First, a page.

Is Gluten sensitivity a part of the hypothyroidism puzzle?

(NC) -- She gained more than 30 pounds in two months. She found the weight gain strange, because she was not eating more than usual, but she had noticed that she was often fatigued and depressed, and that her sleep was interrupted.

“New symptoms emerged gradually,” recalls Frances Salvaggio, a lawyer in Toronto. “I became slow-thinking, lethargic and could not concentrate.”

Her doctor ordered a TSH (thyroid stimulating hormone) blood test for thyroid disease. Results showed that her thyroid hormones were lower than normal. Following the diagnosis, Frances commenced treatment – and embarked on an online search to learn more about the thyroid gland.

“My biggest surprise was the importance of the thyroid to our health,” she points out. “It produces the hormones that regulate our growth, our maturation and the speed of our metabolism. I learned that thyroid hormones influence our metabolic rate by stimulating the production of proteins in almost every tissue in our bodies, and they increase the amount of oxygen our cells use.”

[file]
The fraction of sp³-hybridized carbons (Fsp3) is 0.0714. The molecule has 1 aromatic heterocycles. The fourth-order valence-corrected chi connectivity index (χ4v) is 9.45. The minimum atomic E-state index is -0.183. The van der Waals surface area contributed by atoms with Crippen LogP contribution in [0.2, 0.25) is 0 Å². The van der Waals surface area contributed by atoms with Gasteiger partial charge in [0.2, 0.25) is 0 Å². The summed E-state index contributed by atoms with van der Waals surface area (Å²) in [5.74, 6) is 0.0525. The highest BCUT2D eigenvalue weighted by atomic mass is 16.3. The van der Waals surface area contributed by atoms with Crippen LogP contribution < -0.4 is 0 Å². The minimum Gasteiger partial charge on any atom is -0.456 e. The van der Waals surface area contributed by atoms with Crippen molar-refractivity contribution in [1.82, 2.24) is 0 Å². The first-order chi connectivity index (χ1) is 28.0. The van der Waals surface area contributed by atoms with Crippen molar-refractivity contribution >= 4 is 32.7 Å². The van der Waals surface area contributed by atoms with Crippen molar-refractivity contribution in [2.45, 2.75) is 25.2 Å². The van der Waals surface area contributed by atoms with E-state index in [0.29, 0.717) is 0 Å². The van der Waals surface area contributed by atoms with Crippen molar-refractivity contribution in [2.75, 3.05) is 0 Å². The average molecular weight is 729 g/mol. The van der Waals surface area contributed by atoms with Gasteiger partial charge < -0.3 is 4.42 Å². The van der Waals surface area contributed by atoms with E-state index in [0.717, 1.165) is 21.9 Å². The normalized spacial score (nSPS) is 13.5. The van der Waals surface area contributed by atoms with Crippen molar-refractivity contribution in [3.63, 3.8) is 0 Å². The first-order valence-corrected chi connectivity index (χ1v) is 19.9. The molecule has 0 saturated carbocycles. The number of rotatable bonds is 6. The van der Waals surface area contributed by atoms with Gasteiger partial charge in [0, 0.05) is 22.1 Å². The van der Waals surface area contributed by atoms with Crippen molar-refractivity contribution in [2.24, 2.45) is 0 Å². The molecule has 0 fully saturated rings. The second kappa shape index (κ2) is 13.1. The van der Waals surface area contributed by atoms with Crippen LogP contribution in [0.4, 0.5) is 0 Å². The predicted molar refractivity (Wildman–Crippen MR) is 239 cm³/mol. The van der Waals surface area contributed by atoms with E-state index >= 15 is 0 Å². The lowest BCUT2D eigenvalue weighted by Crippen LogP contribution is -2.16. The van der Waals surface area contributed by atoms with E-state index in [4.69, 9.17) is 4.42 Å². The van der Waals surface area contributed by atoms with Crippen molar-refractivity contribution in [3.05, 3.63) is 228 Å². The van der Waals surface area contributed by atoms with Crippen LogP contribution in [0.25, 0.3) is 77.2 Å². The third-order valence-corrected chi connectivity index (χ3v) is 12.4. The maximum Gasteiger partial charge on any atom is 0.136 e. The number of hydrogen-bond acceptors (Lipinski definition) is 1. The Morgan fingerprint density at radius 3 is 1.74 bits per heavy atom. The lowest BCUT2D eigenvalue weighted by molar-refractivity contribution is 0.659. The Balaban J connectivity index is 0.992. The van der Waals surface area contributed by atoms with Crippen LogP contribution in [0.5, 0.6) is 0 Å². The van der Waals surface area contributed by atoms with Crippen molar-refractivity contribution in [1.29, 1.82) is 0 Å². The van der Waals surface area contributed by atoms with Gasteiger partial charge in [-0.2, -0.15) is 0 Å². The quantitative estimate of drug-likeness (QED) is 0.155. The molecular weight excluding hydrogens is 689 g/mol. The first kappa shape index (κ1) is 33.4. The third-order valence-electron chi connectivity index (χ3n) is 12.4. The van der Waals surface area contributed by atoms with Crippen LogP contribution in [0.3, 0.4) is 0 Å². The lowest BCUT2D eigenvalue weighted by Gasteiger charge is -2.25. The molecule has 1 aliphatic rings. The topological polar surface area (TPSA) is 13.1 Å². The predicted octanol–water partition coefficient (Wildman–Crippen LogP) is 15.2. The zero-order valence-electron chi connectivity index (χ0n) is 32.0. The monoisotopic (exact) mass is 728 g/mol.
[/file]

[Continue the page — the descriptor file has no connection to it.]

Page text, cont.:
Still overweight and experiencing gastric discomfort, Frances consulted her doctor. “A test showed I was gluten sensitive.”

After adopting a gluten-free diet, her weight gradually dropped over 12 months and her body mass index and cholesterol level returned to normal.

“I did not know that hypothyroidism is more common in people with gluten sensitivity or celiac disease until I joined the Thyroid Foundation of Canada and met other hypothyroid patients with gluten sensitivity. That solved a piece of the hypothyroidism puzzle for me.”


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